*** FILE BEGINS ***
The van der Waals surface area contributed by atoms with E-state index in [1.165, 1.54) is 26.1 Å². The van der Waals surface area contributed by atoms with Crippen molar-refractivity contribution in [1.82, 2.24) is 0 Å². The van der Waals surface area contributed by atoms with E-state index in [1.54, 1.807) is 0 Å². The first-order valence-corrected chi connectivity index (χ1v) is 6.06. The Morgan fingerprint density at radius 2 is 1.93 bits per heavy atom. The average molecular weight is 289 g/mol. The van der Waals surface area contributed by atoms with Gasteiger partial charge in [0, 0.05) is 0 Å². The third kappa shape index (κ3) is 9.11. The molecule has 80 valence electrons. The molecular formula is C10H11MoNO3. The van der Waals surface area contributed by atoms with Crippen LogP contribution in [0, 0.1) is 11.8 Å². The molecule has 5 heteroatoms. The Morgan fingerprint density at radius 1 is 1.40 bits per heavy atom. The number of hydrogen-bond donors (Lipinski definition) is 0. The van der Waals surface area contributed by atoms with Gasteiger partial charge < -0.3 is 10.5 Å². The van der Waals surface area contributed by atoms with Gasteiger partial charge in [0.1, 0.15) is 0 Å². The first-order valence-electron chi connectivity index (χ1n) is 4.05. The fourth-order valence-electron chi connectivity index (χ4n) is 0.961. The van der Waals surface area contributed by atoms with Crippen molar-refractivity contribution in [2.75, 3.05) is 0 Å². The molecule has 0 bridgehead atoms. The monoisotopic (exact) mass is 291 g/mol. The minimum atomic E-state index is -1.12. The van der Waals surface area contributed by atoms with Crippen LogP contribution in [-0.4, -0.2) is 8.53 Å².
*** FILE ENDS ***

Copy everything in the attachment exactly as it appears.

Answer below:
The van der Waals surface area contributed by atoms with E-state index in [1.165, 1.54) is 26.1 Å². The van der Waals surface area contributed by atoms with Crippen molar-refractivity contribution in [1.82, 2.24) is 0 Å². The van der Waals surface area contributed by atoms with E-state index in [1.54, 1.807) is 0 Å². The first-order valence-corrected chi connectivity index (χ1v) is 6.06. The Morgan fingerprint density at radius 2 is 1.93 bits per heavy atom. The average molecular weight is 289 g/mol. The van der Waals surface area contributed by atoms with Gasteiger partial charge in [0, 0.05) is 0 Å². The third kappa shape index (κ3) is 9.11. The molecule has 80 valence electrons. The molecular formula is C10H11MoNO3. The van der Waals surface area contributed by atoms with Crippen LogP contribution in [0, 0.1) is 11.8 Å². The molecule has 5 heteroatoms. The Morgan fingerprint density at radius 1 is 1.40 bits per heavy atom. The number of hydrogen-bond donors (Lipinski definition) is 0. The van der Waals surface area contributed by atoms with Gasteiger partial charge < -0.3 is 10.5 Å². The van der Waals surface area contributed by atoms with Gasteiger partial charge in [0.1, 0.15) is 0 Å². The first-order valence-electron chi connectivity index (χ1n) is 4.05. The fourth-order valence-electron chi connectivity index (χ4n) is 0.961. The van der Waals surface area contributed by atoms with Crippen molar-refractivity contribution in [2.75, 3.05) is 0 Å². The molecule has 0 bridgehead atoms. The monoisotopic (exact) mass is 291 g/mol. The minimum atomic E-state index is -1.12. The van der Waals surface area contributed by atoms with Crippen LogP contribution in [-0.4, -0.2) is 8.53 Å².